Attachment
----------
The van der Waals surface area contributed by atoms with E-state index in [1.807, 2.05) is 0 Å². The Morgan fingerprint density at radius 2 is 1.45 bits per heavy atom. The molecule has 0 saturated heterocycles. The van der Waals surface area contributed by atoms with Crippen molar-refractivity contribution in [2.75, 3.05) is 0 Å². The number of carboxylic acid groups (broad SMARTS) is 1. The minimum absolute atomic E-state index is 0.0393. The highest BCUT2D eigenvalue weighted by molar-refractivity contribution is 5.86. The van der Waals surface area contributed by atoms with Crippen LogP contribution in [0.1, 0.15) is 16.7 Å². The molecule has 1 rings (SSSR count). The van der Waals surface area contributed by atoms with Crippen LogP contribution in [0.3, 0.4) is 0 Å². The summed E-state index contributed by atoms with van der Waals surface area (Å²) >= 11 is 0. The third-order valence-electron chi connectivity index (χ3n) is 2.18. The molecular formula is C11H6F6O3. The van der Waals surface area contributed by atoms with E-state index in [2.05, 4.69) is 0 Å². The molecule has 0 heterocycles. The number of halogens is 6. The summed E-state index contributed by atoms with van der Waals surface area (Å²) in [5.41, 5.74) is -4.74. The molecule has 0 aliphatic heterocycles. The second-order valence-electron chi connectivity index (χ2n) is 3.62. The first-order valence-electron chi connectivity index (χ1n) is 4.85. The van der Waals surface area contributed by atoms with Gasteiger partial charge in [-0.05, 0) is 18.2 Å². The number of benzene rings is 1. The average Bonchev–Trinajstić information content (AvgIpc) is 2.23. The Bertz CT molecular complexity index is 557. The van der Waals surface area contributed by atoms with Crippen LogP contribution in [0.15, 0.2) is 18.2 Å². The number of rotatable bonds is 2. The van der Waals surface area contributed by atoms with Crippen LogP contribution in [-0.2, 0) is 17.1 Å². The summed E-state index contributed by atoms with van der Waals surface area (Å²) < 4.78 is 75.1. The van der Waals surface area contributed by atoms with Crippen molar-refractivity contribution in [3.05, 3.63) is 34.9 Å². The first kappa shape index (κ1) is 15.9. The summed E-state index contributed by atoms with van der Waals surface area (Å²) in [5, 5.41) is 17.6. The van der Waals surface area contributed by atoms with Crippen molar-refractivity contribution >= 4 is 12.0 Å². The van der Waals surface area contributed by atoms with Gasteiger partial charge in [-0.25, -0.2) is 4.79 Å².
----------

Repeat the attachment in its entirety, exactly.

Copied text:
The van der Waals surface area contributed by atoms with E-state index in [1.807, 2.05) is 0 Å². The Morgan fingerprint density at radius 2 is 1.45 bits per heavy atom. The molecule has 0 saturated heterocycles. The van der Waals surface area contributed by atoms with Crippen molar-refractivity contribution in [2.75, 3.05) is 0 Å². The number of carboxylic acid groups (broad SMARTS) is 1. The minimum absolute atomic E-state index is 0.0393. The highest BCUT2D eigenvalue weighted by molar-refractivity contribution is 5.86. The van der Waals surface area contributed by atoms with Crippen LogP contribution in [0.1, 0.15) is 16.7 Å². The molecule has 1 rings (SSSR count). The van der Waals surface area contributed by atoms with Crippen LogP contribution in [0.3, 0.4) is 0 Å². The summed E-state index contributed by atoms with van der Waals surface area (Å²) >= 11 is 0. The third-order valence-electron chi connectivity index (χ3n) is 2.18. The molecular formula is C11H6F6O3. The van der Waals surface area contributed by atoms with E-state index in [2.05, 4.69) is 0 Å². The molecule has 0 heterocycles. The number of halogens is 6. The summed E-state index contributed by atoms with van der Waals surface area (Å²) in [5.41, 5.74) is -4.74. The molecule has 0 aliphatic heterocycles. The second-order valence-electron chi connectivity index (χ2n) is 3.62. The first-order valence-electron chi connectivity index (χ1n) is 4.85. The van der Waals surface area contributed by atoms with Gasteiger partial charge in [-0.05, 0) is 18.2 Å². The number of benzene rings is 1. The average Bonchev–Trinajstić information content (AvgIpc) is 2.23. The Bertz CT molecular complexity index is 557. The van der Waals surface area contributed by atoms with Crippen LogP contribution in [0.15, 0.2) is 18.2 Å². The number of rotatable bonds is 2. The van der Waals surface area contributed by atoms with Crippen LogP contribution in [-0.2, 0) is 17.1 Å². The summed E-state index contributed by atoms with van der Waals surface area (Å²) < 4.78 is 75.1. The van der Waals surface area contributed by atoms with Crippen molar-refractivity contribution in [3.05, 3.63) is 34.9 Å². The first kappa shape index (κ1) is 15.9. The summed E-state index contributed by atoms with van der Waals surface area (Å²) in [5, 5.41) is 17.6. The van der Waals surface area contributed by atoms with Crippen molar-refractivity contribution >= 4 is 12.0 Å². The van der Waals surface area contributed by atoms with Gasteiger partial charge in [-0.25, -0.2) is 4.79 Å².